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Call It Pretend Wear

November 20, 1998|IRENE LACHER

You'd think Michael Kors would look to the French capital when designing his first spring collection for the Paris-based label Celine, wouldn't you?

Mais, non.

"The whole collection to me couldn't be more Los Angeles," the designer said by phone from his New York home, "because we based the whole idea on a blustery day at the beach. Half the people I know in Los Angeles never go to the beach, but now you can at least pretend."

And you know how naturally that comes to us Angelenos. Celine rolled out the white carpet this week at a fashion show fund-raiser at Steven Spielberg and Kate Capshaw's Pacific Palisades home, or should we say, compound. Might we suggest, Camp Steven?

The elegant Capshaw, who already has mastered the roles of actress, mom and benefit host, now adds the job of muse to her portfolio. Indeed, Kors, who was grounded in New York by bronchitis, said he surrounded himself with photos of Capshaw as well as Gwyneth Paltrow, Mia Farrow in her Frank Sinatra years, and the late Jackie Kennedy when he was designing for spring.

Capshaw co-hosted the lunch with Rita Wilson, Sally Field and the absent Goldie Hawn to benefit the Westside Children's Center and Children's Action Network, which is feeding hungry children at Kids' Cafes in Venice and West L.A. Vogue magazine co-sponsored the lunch with Neiman Marcus.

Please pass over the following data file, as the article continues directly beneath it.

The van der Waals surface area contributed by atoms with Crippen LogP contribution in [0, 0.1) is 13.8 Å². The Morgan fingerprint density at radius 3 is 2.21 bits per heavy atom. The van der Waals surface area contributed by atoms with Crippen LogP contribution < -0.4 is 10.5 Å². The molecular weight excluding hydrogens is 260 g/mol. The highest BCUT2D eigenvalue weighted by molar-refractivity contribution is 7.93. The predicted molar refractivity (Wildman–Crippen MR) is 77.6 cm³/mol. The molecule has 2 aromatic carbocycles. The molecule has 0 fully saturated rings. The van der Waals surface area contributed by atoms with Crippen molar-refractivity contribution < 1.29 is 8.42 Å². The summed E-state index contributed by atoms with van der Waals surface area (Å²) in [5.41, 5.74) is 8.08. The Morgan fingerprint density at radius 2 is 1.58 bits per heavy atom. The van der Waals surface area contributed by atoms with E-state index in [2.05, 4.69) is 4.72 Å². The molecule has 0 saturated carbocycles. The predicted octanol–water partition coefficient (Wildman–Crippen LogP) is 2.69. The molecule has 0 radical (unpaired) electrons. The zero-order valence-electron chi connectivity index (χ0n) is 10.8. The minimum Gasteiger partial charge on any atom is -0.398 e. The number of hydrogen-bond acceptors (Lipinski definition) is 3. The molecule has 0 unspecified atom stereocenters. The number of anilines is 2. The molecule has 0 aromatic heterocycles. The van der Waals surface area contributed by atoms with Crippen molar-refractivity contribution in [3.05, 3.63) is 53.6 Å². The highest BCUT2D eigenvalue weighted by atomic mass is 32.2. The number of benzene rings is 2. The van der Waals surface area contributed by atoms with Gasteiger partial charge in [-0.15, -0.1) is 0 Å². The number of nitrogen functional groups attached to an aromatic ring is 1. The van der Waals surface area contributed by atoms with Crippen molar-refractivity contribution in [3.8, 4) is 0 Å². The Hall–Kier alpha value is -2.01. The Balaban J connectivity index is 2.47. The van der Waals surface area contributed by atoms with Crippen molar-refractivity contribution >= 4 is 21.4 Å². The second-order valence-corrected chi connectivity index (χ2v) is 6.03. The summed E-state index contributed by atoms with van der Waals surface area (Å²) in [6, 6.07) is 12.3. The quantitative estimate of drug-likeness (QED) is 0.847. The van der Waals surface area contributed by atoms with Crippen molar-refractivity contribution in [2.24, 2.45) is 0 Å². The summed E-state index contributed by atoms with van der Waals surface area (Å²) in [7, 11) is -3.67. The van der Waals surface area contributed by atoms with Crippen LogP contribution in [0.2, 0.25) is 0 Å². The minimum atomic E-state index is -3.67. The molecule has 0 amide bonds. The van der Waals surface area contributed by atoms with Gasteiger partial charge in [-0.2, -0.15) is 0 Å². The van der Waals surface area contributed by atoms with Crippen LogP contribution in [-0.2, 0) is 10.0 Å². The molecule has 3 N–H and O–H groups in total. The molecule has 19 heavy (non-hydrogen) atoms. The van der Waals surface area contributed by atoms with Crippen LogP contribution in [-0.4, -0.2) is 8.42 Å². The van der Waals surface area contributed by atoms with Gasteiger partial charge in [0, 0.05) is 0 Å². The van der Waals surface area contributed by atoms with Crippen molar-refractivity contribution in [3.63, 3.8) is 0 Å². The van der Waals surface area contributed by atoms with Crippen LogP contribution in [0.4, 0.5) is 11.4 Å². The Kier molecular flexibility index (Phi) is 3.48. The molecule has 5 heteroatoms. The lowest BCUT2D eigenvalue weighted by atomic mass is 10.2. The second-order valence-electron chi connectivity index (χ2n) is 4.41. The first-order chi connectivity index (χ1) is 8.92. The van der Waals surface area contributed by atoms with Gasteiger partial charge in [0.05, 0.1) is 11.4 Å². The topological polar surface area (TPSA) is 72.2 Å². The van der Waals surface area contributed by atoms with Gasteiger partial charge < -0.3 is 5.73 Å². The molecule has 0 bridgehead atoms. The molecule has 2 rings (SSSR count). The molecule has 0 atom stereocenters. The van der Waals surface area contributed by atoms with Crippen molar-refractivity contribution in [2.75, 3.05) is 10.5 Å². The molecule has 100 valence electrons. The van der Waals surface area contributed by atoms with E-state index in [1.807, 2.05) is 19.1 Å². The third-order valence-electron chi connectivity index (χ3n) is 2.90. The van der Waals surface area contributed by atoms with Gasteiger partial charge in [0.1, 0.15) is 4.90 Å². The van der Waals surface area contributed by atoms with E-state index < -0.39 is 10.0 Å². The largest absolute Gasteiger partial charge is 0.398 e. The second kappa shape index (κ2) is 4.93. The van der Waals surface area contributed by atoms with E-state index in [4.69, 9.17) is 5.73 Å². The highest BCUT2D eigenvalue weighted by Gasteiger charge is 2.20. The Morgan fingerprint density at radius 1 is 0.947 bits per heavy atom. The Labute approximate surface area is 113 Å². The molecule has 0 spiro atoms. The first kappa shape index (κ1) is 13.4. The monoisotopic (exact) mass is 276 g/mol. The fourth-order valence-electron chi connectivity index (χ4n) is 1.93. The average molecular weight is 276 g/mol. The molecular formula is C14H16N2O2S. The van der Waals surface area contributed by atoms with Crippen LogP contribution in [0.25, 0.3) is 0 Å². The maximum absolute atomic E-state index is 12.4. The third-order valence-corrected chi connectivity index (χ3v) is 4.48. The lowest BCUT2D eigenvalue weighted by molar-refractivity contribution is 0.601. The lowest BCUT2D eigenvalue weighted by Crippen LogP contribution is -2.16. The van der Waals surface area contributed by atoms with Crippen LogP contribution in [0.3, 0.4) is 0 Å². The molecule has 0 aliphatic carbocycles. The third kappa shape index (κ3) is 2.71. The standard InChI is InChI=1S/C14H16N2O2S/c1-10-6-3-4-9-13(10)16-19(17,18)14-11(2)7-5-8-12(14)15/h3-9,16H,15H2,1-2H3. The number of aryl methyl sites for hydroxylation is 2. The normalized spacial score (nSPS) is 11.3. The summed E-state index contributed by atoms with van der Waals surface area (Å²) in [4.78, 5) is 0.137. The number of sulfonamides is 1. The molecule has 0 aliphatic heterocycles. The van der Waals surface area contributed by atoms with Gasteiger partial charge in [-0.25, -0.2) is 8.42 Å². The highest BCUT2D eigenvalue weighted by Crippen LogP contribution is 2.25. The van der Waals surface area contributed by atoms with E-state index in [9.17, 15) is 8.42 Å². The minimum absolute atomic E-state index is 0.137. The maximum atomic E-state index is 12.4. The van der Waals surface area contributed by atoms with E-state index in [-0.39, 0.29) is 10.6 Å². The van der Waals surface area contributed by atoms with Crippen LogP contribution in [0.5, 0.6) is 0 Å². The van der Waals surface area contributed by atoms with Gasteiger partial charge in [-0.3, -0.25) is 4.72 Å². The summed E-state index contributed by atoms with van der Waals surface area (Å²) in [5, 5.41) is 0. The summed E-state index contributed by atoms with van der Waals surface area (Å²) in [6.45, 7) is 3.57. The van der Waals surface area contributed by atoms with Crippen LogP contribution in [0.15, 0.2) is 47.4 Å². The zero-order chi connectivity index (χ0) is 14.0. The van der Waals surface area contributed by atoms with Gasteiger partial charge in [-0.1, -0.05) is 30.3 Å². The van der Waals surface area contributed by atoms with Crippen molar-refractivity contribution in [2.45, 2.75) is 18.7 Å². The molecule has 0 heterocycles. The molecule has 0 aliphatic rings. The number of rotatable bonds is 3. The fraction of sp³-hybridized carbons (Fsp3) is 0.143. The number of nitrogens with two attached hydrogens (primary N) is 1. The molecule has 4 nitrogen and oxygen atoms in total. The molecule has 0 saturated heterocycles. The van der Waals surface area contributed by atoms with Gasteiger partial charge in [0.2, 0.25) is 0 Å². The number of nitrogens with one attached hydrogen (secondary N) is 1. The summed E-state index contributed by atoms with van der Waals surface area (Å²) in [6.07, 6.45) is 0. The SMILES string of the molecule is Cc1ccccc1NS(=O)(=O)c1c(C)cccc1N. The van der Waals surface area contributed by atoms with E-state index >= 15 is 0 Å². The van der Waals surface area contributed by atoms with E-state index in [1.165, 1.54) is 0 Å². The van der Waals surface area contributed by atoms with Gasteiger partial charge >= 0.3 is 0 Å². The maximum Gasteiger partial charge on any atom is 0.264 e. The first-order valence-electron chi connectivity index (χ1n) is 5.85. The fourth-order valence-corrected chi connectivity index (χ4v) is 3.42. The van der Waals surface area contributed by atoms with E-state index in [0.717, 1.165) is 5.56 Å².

HBO's premiere bash for "Winchell" was a celebration for star Stanley Tucci, director Paul Mazursky and executive producer Robert Fried, but for Herman Klurfeld, it was a coming-out party. Klurfeld was the chief ghostwriter for New York gossip columnist Walter Winchell for 30 years.

Now you know.

You would have known if you'd read Klurfeld's biography of his former boss when it was published 20 years ago by Prager, but the company went out of business after printing 25 copies.

"I had the damnedest time trying to sell the book," Klurfeld said. "After Winchell was dead, they were still afraid of him."

Klurfeld wasn't, but he was in the minority. The brutally powerful Winchell came by his scariness naturally.

"He knew I was getting offers from other people. He always said to me, 'Herman, as long as I have it, you'll have it. You'll never have to worry about money. Don't forget, Winchell starts with win.'

"I said, 'Yes, but it ends with hell.' "

Irene Lacher's Out & About column runs Monday, Wednesday and Friday on Page 2.

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